Why resilience in the workplace matters
As the effects of the current pandemic continue and workplaces have so many additional challenges, there has never been a more important time to look at how we respond to difficulties and what we can do to develop techniques that help us to do that.
Resilience is a word that’s often used in work circles and it certainly features a lot on the HR agenda. It can be a powerful tool for dealing with the ups and downs of life and work, and building our own resilience plays a big part in keeping ourselves well, despite whatever life throws at us.
So what is resilience and why is it a hot topic right now?
Resilience is effectively our ability to cope with the challenges, stresses and strains that our complex lives throw at us. We all have them – from family problems, to finances, to work worries. Our response to these issues might differ depending on how we feel on any particular day.
Let’s add to that list the effects of a global pandemic on us all.
We’ve spent a lot of time talking to our clients about how the pandemic has affected their businesses and their teams, the main themes being:
- The financial impact on their business because of a reduced or removed ability to trade
- Having to reduce headcount
- Huge amounts of uncertainty about what comes next
- Isolation during home working
- Front line working leading to potential increased risk
- Anxiety about health and the future
- Juggling lifestyle changes such as childcare and work
- Fear about the return to work
It’s probably fair to say that no individual, from the youngest children, to school leavers, workers and the elderly, has come through the last six months completely unscathed.
And there are further changes to come, whether that be decisions on levels of lockdowns or the end of the nationwide response as a vaccine emerges. And let’s remember that in some ways, we have got used to this now – we have adapted the way we work, shop and behave since March. While returning to a sort of normal will be good news for many businesses, this will also bring a further major change for many people who have settled into the current ways of working,
Because lifestyle changes have been so significant and so many staff have either been working at the coal face, or have been home working or furloughed, there is a real requirement for organisations to look at ways to support staff going forward, especially as they navigate whatever comes next and ask people to step out of what ‘normal’ has looked like since late March.
It’s worth remembering that any change, no matter how positive, can affect how we feel. For some people, changes as significant as the ones we have been through recently and continue to go through, can affect their mental wellbeing, even if temporarily.
How can resilience help?
Building our resilience and the resilience of others around us means that we are more able to deal with difficult situations, adapt to changes and carry on. Resilience is not about avoiding difficult situations, or even denying when you feel sad or upset. Its’s about recognising that this too shall pass and that with every scenario comes an option to choose your response.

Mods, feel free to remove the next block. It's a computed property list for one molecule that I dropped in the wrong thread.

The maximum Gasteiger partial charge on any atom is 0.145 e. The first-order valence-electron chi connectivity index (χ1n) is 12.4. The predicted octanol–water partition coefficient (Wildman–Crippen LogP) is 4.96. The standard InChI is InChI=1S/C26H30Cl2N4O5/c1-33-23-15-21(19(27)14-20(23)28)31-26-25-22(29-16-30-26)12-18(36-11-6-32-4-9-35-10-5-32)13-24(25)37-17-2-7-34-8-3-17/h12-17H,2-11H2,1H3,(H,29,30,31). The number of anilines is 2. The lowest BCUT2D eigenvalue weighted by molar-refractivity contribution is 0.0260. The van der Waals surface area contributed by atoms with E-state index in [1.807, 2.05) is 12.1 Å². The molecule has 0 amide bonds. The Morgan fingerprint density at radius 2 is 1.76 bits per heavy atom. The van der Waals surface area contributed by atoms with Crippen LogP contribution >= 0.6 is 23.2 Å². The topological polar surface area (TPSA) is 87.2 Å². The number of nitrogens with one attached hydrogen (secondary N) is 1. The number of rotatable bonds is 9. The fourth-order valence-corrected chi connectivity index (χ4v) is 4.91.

How do you know how resilient you are? Well, think about how you feel on an average day or week.
Is your energy a bit low? Do you maybe feel a bit down and fed up a lot of the time? Do you find that you struggle to relax or that you are relying on a glass of wine or a cake to make you feel better? We ALL have days like that, but when feeling like this becomes the norm, it’s a sign that something needs to change.
Several of our webinars in the Managing Through Uncertainty series talk about mental health being a continuum – the big indicator of our mental health being how we feel about ourselves and the world. Building our resilience can form a big part of that. We know from ONS figures that cases of depression have doubled during lockdown. Now, resilience isn’t a cure all – depression and other mental illnesses are complex and need professional support, but if we go back to that continuum of general mental health, practicing resilience is to your mental health what making sure you get 10,000 steps per day is to your physical health – you feel better.
Now what about the team around you, or those returning to work? What signs are they showing? Are they fired up and ready to go? In which case, great! Or are you sensing low motivation, anxiety and negativity about the next few months? There is an inevitable impact on performance when people feel this way.
Build your resilience
The good news is you can raise your own level of resilience and support others around you to do the same. Building resilience is a bit like building body strength, it takes time and practice, but as you continue to do so, it gets easier. There are lots of techniques out there to help and a number of models, but the core principles remain the same.
At AdviserPlus Learning Solutions, we are passionate about all things mental health and believe resilience is a powerful tool in maintaining the kind of outlook that allows people to live happy, fulfilling lives, so we have designed a number of workshops that can help you and your team to build their personal resilience with practical techniques.
Our workshop on Building Resilience has been designed to encourage teams to reflect on what causes them to feel stress, their current challenges are, and provide delegates with strategies to change their paradigm and increase their mental resilience.
For more information about this course, get in touch via the form on our manager training page. One of our team will get back to you to discuss your requirements.